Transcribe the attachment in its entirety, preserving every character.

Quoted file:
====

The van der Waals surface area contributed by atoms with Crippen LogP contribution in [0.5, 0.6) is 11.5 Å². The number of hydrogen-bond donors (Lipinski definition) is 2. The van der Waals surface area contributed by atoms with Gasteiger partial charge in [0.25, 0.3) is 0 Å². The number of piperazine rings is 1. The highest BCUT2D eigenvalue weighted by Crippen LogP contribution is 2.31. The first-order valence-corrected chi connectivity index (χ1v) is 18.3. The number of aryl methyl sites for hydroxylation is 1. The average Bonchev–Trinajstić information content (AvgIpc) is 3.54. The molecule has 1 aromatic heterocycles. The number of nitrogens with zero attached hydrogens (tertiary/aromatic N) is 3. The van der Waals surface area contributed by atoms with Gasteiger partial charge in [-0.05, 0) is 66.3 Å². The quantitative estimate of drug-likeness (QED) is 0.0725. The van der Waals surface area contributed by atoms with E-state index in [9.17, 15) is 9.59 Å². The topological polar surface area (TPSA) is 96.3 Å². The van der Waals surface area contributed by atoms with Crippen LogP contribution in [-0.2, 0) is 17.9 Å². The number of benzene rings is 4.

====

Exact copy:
The van der Waals surface area contributed by atoms with Crippen LogP contribution in [0.5, 0.6) is 11.5 Å². The number of hydrogen-bond donors (Lipinski definition) is 2. The van der Waals surface area contributed by atoms with Gasteiger partial charge in [0.25, 0.3) is 0 Å². The number of piperazine rings is 1. The highest BCUT2D eigenvalue weighted by Crippen LogP contribution is 2.31. The first-order valence-corrected chi connectivity index (χ1v) is 18.3. The number of aryl methyl sites for hydroxylation is 1. The average Bonchev–Trinajstić information content (AvgIpc) is 3.54. The molecule has 1 aromatic heterocycles. The number of nitrogens with zero attached hydrogens (tertiary/aromatic N) is 3. The van der Waals surface area contributed by atoms with Gasteiger partial charge in [-0.05, 0) is 66.3 Å². The quantitative estimate of drug-likeness (QED) is 0.0725. The van der Waals surface area contributed by atoms with E-state index in [9.17, 15) is 9.59 Å². The topological polar surface area (TPSA) is 96.3 Å². The van der Waals surface area contributed by atoms with Crippen LogP contribution in [-0.2, 0) is 17.9 Å². The number of benzene rings is 4.